Microsoft’s Ted Dworkin, Partner Progam Manager, has posted details of how the forthcoming Windows Store will work. There is also detailed new information on MSDN. It is a key piece if you care about the next version of Windows, including details of how enterprises will be able to deploy apps as well as the terms of business for independent developers.
Here is a quick summary:
- The store is both an app and a web site. The same content will automatically appear in both.
- The store is for Metro-style apps, which run on the Windows Runtime. No word about desktop apps; my presumption is that they are excluded. The certification requirements refer only to Metro-style apps.
- Apps can be offered as full-featured, limited or unlimited trial, upgradeable via in-app purchases.
- Enterprise apps can be deployed through the store with access limited to employees.
- Enterprise apps can also be deployed outside the store, using PowerShell scripts to domain-joined machines. Apps must be signed.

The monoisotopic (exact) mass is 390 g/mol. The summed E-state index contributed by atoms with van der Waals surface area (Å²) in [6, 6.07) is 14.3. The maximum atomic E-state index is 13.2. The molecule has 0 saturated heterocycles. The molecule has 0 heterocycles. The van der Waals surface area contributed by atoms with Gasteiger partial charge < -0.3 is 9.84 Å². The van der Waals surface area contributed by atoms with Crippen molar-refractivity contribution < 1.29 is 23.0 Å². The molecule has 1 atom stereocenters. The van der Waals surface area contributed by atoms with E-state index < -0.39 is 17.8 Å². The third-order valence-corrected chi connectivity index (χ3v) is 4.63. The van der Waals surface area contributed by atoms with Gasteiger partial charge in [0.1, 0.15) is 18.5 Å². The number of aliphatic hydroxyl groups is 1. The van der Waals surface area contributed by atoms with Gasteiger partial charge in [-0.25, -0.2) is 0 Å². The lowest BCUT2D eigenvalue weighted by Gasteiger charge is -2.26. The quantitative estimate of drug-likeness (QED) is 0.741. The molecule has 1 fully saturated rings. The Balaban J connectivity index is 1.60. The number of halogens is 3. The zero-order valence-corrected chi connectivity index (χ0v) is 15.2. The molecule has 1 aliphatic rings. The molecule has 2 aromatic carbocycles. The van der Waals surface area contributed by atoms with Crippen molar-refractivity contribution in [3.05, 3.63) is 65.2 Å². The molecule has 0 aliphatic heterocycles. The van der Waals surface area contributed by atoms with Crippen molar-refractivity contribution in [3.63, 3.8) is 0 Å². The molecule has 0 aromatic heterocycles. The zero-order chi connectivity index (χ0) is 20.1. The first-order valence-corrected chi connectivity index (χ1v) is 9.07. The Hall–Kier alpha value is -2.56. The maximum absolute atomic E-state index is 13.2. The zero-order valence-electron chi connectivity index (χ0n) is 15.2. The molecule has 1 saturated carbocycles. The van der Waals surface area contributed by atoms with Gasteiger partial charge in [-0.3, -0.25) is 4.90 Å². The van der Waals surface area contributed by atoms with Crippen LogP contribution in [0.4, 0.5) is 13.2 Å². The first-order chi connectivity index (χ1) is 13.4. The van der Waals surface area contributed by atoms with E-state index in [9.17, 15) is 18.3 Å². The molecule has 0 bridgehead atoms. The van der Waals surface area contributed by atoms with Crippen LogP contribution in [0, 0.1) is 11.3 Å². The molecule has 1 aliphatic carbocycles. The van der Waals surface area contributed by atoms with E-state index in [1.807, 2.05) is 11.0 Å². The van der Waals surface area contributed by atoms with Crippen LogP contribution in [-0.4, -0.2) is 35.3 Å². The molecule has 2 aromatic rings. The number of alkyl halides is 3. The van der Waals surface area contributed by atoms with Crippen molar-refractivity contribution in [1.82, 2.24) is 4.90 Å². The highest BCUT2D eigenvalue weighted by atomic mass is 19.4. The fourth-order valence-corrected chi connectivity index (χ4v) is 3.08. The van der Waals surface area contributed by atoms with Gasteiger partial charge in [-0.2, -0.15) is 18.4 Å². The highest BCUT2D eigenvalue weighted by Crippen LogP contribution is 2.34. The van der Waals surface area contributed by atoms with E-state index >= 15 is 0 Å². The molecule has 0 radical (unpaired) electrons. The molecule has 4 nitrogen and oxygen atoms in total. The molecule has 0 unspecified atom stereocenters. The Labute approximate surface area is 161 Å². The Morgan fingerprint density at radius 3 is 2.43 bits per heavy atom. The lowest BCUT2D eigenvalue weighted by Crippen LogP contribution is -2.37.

- App vendors can use their own transaction engine and/or ad service if they choose, or use the built-in services for sale, in-app purchase and advertising. Subscriptions do not have to go through the store. My impression is that the initial sale does not have to be transacted through the store either but this is not 100% clear to me.
- Developer registration for the store costs $49.00 for individuals or $99.00 for companies.
- Revenue share is 70%, rising to 80% if you achieve over $25,000 revenue for an app.
- Apps are subject to approval, but developers are given the App Certification Kit as part of the SDK. There is still scope for disagreement over the interpretation of policies.
There is an initial beta preview period during which all apps will be free. Microsoft has also annoyed most of the world’s developers by restricting a First Apps Contest to those who:
… are a developer – professional, hobbyist, or student – and you are a legal resident of the 50 United States and District of Columbia, France, Germany, Japan, or India